This story is published in partnership with SoJannelleTV, a magazine show about Filipinos in North America
Mike Becker, founder of the collectible figurine company Funko, knows the value of the Filipino audience. He said that one of the biggest markets for the pop art collectibles are Filipinos, and estimated that up to three quarters of artists employed by the Washington-based company are Filipinos.
Funko has catered to that market with the special issue “pop vinyl” of popular figures, including a Jollibee figurine in a Barong Tagalog that was released for Philippine Independence Day in 2019; boxing legend Manny Pacquiao (in his basketball uniform and boxing gear); and Filipino American comedian Jo Koy, whom Becker said he gained an appreciation for after attending one of his shows.
More than that, he just loves Filipino people.
“Have you ever met a Filipino person that was negative, mean, or angry? I haven’t,” Becker told Filipino-American media pioneer Jannelle So Perkins for a segment called “So Cool” in the latter’s SoJannelleTV show.
Becker, who founded the company in 1998, sat down with So Perkins at Funkon 2021, which took place August 4 through 6 at the company’s store in Hollywood. In the same interview, Becker admitted his success didn’t come overnight. He told So Perkins that he had tried and failed many times with different business ventures before finally finding success. The company is now traded publicly on the Nasdaq stock exchange and has signed licensing deals to produce figures of Disney and Marvel characters, among many others.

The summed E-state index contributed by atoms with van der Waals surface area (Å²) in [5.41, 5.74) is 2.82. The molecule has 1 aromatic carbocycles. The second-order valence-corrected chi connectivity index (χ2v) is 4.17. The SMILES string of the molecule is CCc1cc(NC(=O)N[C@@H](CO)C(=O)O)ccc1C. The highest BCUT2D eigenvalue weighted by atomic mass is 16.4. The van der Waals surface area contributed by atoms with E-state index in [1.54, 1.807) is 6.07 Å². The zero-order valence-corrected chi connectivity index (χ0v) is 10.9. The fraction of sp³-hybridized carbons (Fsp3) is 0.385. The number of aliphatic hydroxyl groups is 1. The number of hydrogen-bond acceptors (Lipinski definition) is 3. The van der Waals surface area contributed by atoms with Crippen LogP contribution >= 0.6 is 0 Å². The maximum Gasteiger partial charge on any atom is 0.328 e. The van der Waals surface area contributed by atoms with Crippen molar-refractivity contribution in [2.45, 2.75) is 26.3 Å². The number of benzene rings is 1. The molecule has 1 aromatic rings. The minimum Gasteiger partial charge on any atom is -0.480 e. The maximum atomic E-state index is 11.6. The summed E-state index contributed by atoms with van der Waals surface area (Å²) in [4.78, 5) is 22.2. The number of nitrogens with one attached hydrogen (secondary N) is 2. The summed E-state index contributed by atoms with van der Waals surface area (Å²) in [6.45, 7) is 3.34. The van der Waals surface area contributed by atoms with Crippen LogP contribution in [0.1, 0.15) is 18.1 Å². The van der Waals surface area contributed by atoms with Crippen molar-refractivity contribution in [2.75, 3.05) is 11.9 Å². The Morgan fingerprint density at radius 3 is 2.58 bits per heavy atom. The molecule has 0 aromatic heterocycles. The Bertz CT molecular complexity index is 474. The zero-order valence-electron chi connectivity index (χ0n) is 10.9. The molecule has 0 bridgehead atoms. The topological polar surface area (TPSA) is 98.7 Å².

“I had a lot of ideas, a lot of things that I started and I’d get to a certain point and then something happened. With Funko, I sort of did that old adage, you do what you love and the success just seemed to follow. I didn’t think with my head, I went all in with my heart, and it worked out,” Becker said.
Becker listed three primary roadblocks that he and other entrepreneurs often face and must overcome: not having enough time, not having enough money, and not having the background to accomplish the goal. While it’s important to overcome the roadblocks, Becker emphasized that it’s just as important to greet the difficulties so one can prepare for them and meet them head on.
He shared that fear and uncertainty were the dominant emotions he confronted while embarking on this business venture as he pondered whether to leave his day job to devote his time and energy to Funko.
A big part of success also comes with picking the right people to surround yourself with in the business setting, So Perkins pointed out.
Becker said it isn’t always about finding the candidate with the best college degree, but rather, one who shares the company’s vision.
“It’s usually people that have that go-getter type spirit, the kind of people that I feel are willing to do whatever you have to do. It isn’t sometimes about having massive experience,” said Becker.
After the interview, So Perkins got the opportunity to tour Funko Hollywood, the company’s second brick-and-mortar store location, which opened in 2019 and is fast becoming a must-see place for those visiting Southern California.
The 40,000-square feet facility is divided into different sections that span the entertainment world, including a Marvel section with a giant Thanos watching over guests; a Wizardly World section featuring Harry Potter; and a sunken ship where visitors can meet The Little Mermaid. It shows just how large the company has grown since its inception when Becker marketed a vinyl figure of the Big Boy restaurant mascot.
The company’s success and cultural influence is a testament to what can happen when a vision is carried out to its maximum potential. – Jannelle So Productions | Rappler.com
Rappler is partnering with Jannelle So Productions Inc (JSP), founded by Filipino-American pioneer and Los Angeles-based journalist Jannelle So, to publish video and written stories from SoJannelleTV about the journeys, successes, and challenges of Filipinos living in America.
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